What’s a lone wolf? And why do wolves disperse?
The term “lone wolf” is often used in popular culture today. But where did the term lone wolf come from? And what does it mean?
We’re here to answer that question today.
Put simply, the term “lone wolf” describes a pack wolf that happens to temporarily be traveling alone, which is often the case during summer, or one that has dispersed from its natal pack. The latter wolves set off by themselves.
There are various hypotheses, including mate competition, inbreeding avoidance and resource competition.
“Dispersal functions to help wolves find the necessary combination of a wolf-pack-free area, food resources, and a suitable mate,” according to a 2003 article by Steven H. Fritts, Robert O. Stephenson, Robert D. Hayes, and Luigi Boitani.
What else do we know?
One of the main research papers written on this topic studied dispersal patterns of radio-collared wolves from 21 packs in northeastern Minnesota from 1969 to 1989. It was written by Eric Gese and L. David Mech.
The study included 316 radio-collared wolves, and 75 were considered to be dispersers.
Mech and Gese found that most dispersing wolves left their natal territory when they were yearlings. Many left between 11-12 months old, and others at 17-19 months old
Female dispersal peaked in April, and male dispersal peaked in October.
Wolves dispersed at higher rates when there was a preponderance of young wolves in a pack, Gese and Mech wrote. There also appears to be a connection between low prey numbers and dispersal.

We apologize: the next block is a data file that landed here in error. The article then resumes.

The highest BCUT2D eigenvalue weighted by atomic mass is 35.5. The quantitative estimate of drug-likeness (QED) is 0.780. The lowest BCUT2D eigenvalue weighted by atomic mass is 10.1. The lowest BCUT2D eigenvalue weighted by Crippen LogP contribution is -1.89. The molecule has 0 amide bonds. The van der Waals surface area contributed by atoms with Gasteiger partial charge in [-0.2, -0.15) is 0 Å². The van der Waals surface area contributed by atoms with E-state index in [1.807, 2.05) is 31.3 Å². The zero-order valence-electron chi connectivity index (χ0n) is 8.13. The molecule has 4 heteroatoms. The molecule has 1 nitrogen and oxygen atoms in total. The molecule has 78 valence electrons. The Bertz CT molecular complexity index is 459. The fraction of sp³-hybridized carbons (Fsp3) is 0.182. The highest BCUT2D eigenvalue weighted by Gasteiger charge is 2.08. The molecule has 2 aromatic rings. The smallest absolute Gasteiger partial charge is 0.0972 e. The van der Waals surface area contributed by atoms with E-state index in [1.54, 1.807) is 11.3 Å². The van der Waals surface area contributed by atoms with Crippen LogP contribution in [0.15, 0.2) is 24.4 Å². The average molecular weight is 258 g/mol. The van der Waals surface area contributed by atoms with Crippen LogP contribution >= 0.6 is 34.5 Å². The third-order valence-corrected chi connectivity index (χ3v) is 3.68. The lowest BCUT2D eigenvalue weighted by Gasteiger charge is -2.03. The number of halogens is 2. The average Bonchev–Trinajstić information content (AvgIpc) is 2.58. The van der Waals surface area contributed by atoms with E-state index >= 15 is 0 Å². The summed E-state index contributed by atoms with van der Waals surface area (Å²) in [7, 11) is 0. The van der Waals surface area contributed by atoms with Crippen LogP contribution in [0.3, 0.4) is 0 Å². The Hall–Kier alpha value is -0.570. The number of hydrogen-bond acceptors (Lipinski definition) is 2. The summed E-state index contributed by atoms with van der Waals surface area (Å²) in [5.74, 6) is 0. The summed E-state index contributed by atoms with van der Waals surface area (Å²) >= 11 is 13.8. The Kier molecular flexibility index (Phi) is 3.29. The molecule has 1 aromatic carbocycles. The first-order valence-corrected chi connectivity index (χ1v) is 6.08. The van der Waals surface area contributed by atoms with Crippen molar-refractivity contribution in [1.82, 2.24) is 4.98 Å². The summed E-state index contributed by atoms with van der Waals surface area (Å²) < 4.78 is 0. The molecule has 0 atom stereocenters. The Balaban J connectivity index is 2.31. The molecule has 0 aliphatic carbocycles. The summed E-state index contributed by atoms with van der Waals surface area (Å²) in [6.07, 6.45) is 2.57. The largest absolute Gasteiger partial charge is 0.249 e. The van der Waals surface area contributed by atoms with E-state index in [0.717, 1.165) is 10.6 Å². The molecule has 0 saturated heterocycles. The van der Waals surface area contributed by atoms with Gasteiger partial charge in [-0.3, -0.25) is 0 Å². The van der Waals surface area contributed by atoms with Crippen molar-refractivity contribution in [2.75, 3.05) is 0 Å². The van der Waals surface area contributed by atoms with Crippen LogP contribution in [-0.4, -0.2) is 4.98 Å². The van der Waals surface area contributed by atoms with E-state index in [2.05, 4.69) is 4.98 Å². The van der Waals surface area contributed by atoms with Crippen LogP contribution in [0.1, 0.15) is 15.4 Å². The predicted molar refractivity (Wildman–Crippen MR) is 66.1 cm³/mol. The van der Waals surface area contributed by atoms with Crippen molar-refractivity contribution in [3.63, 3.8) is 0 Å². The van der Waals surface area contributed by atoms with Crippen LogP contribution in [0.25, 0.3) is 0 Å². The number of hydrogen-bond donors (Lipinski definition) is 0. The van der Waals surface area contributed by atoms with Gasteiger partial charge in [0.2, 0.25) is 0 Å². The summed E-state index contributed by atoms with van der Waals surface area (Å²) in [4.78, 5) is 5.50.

Rolf Peterson and others observed, for example, that when prey declined on Isle Royale, more wolves left their packs.
During times of undernutrition, aggression may increase in a wolf pack, forcing young subordinate animals to leave, researcher Erik Zimen wrote. Aggression also increases during the breeding season, the time when most yearling wolves typically disperse, he said.
Distance traveled by lone wolves
The wolves in the study by Gese and Mech traveled between five and 220 miles when they dispersed. The mean minimum distance traveled by all dispersers was 48 miles. The farthest straight-line distance a wolf has been know to travel was wolf OR93 that left northern Oregon and made it to Lebec, California before being hit by a car, some 700+ miles away.
Wolves aren’t the only animals to display this behavior. Many mammals exhibit it, too.
To learn more about the dispersal of wolves, consider reading the following papers:
Dispersal of wolves in northeastern Minnesota: https://wolf.org/wp-content/uploads/2022/04/162-Dispersal-of-wolves-in-NE-MN.pdf
Unexplained patterns of gray wolf natal dispersal: https://wolf.org/wp-content/uploads/2020/11/UnexplainedDispersal.pdf.
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